Outpost 2: Divided Destiny

  • Developer: Dynamix, Inc.
  • Genre: Strategy/Wargame
  • Originally on: Windows (1997)
  • Works on: PC, Windows
  • Editor Rating:
    Outpost 2: Divided Destiny Rating
  • User Rating: 6.0/10 - 1 vote
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Game Overview

The original Outpost dealt with the survivors of a doomed Earth heading off into the stars to find a new planet they could call home. Outpost 2 assumes you achieved this task and starts with the newly-founded colony in something of a tizzy. Two tizzies actually, as the colonists have split into two factions, one a bunch of nature-loving environmental peaceniks, the other a bunch of mad scientists intent on giving mother nature a swift kick in the gaias.

The game can be played from either side, but it's not long before you stumble across what initially seems like a 'nice touch' but which has a hidden flaw. The problem arises because of a storyline running throughout the game. In fact there's not one, but two, one for each side. What's more, they are entwined like the stars of a porn flick. From the storyline's point of view this works pretty well: you start a mission, read a chapter of the 'novella' (as they call it and, surprisingly for this sort of thing, it's pretty well written), play the next mission and get to the next chapter.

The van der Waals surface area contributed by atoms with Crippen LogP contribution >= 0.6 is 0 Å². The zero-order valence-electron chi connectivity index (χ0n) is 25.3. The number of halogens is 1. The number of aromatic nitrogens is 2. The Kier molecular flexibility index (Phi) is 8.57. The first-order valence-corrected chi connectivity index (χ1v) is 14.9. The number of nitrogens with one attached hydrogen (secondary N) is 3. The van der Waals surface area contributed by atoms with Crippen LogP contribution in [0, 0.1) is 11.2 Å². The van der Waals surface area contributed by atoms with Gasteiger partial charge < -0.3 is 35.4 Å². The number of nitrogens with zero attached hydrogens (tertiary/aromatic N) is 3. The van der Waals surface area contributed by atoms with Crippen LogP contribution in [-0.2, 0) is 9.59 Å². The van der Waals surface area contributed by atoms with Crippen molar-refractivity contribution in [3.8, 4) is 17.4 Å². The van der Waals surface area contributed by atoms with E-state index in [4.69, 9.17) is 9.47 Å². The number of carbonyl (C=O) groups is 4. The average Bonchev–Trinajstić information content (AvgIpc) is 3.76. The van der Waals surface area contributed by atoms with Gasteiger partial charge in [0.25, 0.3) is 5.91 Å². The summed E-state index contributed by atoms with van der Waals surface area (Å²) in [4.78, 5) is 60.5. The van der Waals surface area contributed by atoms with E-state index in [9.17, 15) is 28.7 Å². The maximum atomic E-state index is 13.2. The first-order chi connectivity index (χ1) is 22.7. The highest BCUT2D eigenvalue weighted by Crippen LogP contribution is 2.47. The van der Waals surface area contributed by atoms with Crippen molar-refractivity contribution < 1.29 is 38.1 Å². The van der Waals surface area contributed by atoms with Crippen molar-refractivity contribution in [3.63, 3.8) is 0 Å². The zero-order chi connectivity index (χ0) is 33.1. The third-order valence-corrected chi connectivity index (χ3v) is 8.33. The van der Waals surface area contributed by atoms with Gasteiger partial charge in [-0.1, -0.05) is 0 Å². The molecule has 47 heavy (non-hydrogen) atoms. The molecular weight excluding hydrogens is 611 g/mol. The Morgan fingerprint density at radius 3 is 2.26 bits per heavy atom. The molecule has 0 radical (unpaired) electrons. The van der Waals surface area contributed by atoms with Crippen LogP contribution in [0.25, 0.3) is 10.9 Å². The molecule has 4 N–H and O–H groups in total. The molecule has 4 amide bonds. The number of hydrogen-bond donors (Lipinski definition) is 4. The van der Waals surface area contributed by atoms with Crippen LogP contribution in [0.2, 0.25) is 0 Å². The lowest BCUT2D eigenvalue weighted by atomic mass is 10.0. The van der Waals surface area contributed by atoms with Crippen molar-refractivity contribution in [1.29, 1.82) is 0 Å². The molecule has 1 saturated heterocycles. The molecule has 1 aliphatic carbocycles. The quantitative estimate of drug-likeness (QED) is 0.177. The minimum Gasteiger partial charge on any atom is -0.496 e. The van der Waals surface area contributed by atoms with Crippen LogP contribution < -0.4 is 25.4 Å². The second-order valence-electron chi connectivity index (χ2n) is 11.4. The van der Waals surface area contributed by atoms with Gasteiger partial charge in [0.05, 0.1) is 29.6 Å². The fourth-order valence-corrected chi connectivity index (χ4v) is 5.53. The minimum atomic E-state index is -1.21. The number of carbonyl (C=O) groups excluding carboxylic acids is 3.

Each of the missions is linked to the story and helps build the overall atmosphere. Unfortunately, although there are supposedly two separate campaigns to play, each set of missions is pretty similar to the other, except with different colours. There could've been real innovation here, especially with the separate storylines, but sadly it's been squandered.

To arms, men!

Another annoyance is the combat. Not, you understand, that I don't believe it works or that it's ineffectual but rather that, like the rest of the game, it's nothing we haven't seen in just about every strategy game of this type from here to Dumfries. It's Command Et Conquer on a smaller scale. Now there are two ways you could approach this. One would be to say fine, it's a solid proven system that works. The other would be to say pish and twaddle, it's unoriginal and suffers the same faults as C&C. I'd like to see some originality in games of this type, instead of just the poaching of existing ideas. For example, how about field commanders that can be issued with orders and will behave in as realistic a manner as present Al technology allows, letting you take care of business elsewhere. If Outpost 2 had done something like that instead of just copying what was already out there, I might have been more impressed.

Sounds like a metaphor

And that's pretty much the feeling you get when playing Outpost 2. It's a whole lot of everything we've seen before, and that's precisely why I can't quite recommend it. Different icing, but the same old cake. It's a shame - a crying shame. A weeping in the streets after a heavy relationship break-up shame, because it isn't Outpost 2's fault. On the surface it's as professional and playable as almost any other resourcemanagement game around. Praised and damned for the exact same reasons. It's a harsh world.

Download Links

System Requirements

Processor: PC compatible,

OS: Win9xWindows 9x, Windows 2000 WinXPWindows XP, Vista, Win 7, Win 8, Win 10.

Game Features:Outpost 2: Divided Destiny supports single modeSingle game mode

Outpost 2: Divided Destiny Screenshots

Windows Screenshots

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